. I welcome that we are discussing the Housing (Miscellaneous Provisions) Bill 2014. I am concerned at some of the comments the Minister of State made. I am disappointed that when we are discussing homelessness, as we have been for some weeks in the Dáil, and when we are discussing the issue of increasing rents, we are not here this evening talking about doing something that would lead to extra housing or addressing the issue of rents.

The most positive thing to come from the Minister of State is the tenant purchase scheme, which is not a new scheme and is one many that tenants have been awaiting. We have had these schemes in the past. When a scheme is about to finish, people are worried if the following scheme will be better or worse than the previous one.

Having listened to the Minister of State, she obviously has other things to say about exclusions to the scheme. In responding, I hope she will refer to the situations where there would be exclusions to the tenant purchase scheme. She has referred in particular to section 30 which provides that the Minister may proscribe other classes of houses to which the scheme shall not apply, which concerns me.

I am also concerned that in many cases tenants cannot purchase a house. In some cases where I have supported voluntary housing associations getting involved in housing, tenants then find they cannot purchase the house. I have always argued for it. Even when my party was in power we were not able to do it and I am disappointed that the Minister of State has not addressed that most important issue in the Bill. There are many categories of housing in which tenants cannot buy out the house and it should be clarified.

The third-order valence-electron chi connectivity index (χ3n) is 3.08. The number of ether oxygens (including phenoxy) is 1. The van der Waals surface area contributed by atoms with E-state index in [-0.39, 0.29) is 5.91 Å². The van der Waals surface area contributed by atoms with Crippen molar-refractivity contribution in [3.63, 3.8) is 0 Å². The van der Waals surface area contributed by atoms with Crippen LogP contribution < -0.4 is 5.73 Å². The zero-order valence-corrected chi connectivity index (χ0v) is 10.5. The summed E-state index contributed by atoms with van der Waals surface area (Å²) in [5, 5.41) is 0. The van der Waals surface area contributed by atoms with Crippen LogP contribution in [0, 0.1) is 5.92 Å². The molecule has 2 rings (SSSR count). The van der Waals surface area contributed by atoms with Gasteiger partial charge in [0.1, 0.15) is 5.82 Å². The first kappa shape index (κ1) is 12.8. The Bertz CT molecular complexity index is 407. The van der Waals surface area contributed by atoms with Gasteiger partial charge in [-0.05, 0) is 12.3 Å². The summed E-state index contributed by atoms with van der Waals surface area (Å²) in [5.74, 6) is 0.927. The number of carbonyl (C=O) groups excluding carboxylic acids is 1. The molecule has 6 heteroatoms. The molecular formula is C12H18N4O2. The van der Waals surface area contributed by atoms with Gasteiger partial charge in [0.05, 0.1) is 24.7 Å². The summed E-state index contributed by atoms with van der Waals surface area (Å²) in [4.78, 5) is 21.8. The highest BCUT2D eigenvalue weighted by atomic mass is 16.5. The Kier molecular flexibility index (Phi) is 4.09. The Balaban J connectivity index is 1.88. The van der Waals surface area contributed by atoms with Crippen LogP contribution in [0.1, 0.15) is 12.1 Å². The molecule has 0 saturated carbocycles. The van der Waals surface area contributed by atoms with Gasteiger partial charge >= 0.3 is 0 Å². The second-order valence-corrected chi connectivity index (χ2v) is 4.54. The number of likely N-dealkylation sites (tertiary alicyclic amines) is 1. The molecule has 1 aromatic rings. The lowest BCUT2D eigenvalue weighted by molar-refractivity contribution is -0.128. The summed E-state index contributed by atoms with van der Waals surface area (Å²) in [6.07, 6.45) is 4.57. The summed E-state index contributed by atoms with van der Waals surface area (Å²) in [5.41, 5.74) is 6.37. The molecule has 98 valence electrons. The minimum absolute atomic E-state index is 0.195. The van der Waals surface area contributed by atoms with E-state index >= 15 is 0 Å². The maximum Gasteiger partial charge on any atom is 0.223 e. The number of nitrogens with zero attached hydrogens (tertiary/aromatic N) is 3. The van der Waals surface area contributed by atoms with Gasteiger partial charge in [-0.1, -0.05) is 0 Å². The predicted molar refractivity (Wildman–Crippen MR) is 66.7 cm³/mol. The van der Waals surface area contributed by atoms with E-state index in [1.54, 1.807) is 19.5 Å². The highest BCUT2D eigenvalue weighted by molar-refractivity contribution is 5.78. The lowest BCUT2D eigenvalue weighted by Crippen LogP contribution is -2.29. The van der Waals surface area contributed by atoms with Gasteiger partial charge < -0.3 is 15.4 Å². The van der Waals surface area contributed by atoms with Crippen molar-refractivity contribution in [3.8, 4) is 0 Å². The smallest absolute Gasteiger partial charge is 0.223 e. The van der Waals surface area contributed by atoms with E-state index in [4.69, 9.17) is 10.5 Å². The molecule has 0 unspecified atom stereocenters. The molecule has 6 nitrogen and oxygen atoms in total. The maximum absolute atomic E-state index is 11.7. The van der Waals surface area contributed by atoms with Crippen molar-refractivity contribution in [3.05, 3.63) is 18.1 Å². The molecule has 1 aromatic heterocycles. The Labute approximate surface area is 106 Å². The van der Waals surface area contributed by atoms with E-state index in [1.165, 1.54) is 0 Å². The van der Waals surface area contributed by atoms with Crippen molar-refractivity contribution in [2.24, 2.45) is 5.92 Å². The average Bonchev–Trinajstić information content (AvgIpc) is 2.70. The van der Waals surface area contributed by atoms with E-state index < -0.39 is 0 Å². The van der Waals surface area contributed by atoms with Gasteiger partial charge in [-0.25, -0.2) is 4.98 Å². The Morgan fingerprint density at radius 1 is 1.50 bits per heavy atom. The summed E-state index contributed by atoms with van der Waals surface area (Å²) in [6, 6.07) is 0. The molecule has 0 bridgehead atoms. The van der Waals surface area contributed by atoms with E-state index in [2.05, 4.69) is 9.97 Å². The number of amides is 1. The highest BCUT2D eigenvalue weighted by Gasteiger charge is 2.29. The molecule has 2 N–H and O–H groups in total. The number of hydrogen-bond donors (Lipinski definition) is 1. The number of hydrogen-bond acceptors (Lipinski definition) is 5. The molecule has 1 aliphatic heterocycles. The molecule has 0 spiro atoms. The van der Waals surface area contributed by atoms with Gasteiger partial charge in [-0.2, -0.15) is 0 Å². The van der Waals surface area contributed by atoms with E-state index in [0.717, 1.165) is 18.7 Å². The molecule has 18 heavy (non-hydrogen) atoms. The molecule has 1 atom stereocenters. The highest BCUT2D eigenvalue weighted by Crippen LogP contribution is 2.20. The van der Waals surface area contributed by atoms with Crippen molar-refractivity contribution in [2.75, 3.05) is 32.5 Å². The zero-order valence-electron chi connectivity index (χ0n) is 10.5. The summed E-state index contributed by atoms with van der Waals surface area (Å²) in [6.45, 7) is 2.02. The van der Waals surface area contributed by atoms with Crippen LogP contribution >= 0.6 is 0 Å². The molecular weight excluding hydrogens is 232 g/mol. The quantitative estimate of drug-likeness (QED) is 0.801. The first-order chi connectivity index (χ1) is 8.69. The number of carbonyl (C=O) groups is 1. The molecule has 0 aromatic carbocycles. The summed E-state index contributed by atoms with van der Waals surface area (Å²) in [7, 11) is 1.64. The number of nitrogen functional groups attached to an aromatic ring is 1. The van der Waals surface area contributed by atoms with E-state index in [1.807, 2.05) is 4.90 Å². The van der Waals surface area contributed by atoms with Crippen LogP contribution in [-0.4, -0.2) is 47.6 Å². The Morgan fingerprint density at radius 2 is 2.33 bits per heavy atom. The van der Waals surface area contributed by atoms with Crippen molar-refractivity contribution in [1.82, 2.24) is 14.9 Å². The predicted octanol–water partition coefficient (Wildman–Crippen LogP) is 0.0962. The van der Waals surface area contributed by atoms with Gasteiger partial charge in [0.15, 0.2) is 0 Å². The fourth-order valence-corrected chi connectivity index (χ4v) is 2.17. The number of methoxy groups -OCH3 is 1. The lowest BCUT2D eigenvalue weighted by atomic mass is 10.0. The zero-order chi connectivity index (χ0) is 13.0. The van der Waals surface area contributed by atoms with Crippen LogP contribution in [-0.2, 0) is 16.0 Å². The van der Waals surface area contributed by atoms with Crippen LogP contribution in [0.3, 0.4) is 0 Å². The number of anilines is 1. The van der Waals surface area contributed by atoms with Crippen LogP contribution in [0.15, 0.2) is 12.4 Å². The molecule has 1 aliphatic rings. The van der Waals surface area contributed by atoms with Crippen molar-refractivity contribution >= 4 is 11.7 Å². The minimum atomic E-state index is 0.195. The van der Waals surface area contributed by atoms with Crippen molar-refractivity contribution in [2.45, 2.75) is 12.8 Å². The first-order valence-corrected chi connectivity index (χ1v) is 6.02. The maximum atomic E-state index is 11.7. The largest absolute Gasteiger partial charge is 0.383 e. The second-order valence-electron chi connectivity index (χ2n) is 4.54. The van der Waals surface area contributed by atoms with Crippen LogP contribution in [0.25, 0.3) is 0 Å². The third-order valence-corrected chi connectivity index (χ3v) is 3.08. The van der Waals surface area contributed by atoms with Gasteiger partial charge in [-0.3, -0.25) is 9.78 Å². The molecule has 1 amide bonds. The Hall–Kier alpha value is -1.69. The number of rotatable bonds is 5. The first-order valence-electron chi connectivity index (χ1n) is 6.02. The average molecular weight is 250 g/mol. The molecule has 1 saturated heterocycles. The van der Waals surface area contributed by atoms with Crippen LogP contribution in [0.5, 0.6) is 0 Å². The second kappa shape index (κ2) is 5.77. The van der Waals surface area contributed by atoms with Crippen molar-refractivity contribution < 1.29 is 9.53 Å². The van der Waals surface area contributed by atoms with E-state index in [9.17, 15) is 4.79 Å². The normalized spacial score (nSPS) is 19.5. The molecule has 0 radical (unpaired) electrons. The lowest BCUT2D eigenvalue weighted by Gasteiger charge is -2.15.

The explanatory memorandum that accompanies the Bill states that the main purpose of the Bill is to provide for the following: a tenancy warning by a housing authority, which sounds very negative; a procedure to recover possession of a dwelling, which I presume would be as a last resort but again is very negative; a scheme of tenant purchase, which I welcome but would like more detail; a new scheme of housing assistance payments, HAP, which sounds like it is cutting red tape if the local authority is to be involved; and a mandatory facility for the deduction from social welfare payments due to local authority tenants and HAP and RAS beneficiaries of rents, rent contributions and rent arrears payable to housing authorities, which again is very negative and deals with recoupment.

I am very concerned that we are not talking about the real issue, which is helping homeless people and people who are paying rents and above all looking at the issue of building houses.

Given the Government’s commitment to construction, I hope there will be construction of social housing in the very near future because there is a crisis. Every expert in the field has said we face a crisis in housing.

I refer to the headlines in the newspapers over the past few days. The Irish Independent stated that rents jumped by 9% over chronic homes shortage while The Irish Times referred, in particular, to Dublin where, according to daft.ie, rents have jumped 14% in one year. The average increase in rent was 9% while in Dublin it was 14%. There has been a reduction in the amount of rental properties available. Some 10,000 rental properties were advertised in Dublin in the first four months of the year compared to 18,000 in the same four month period in 2012.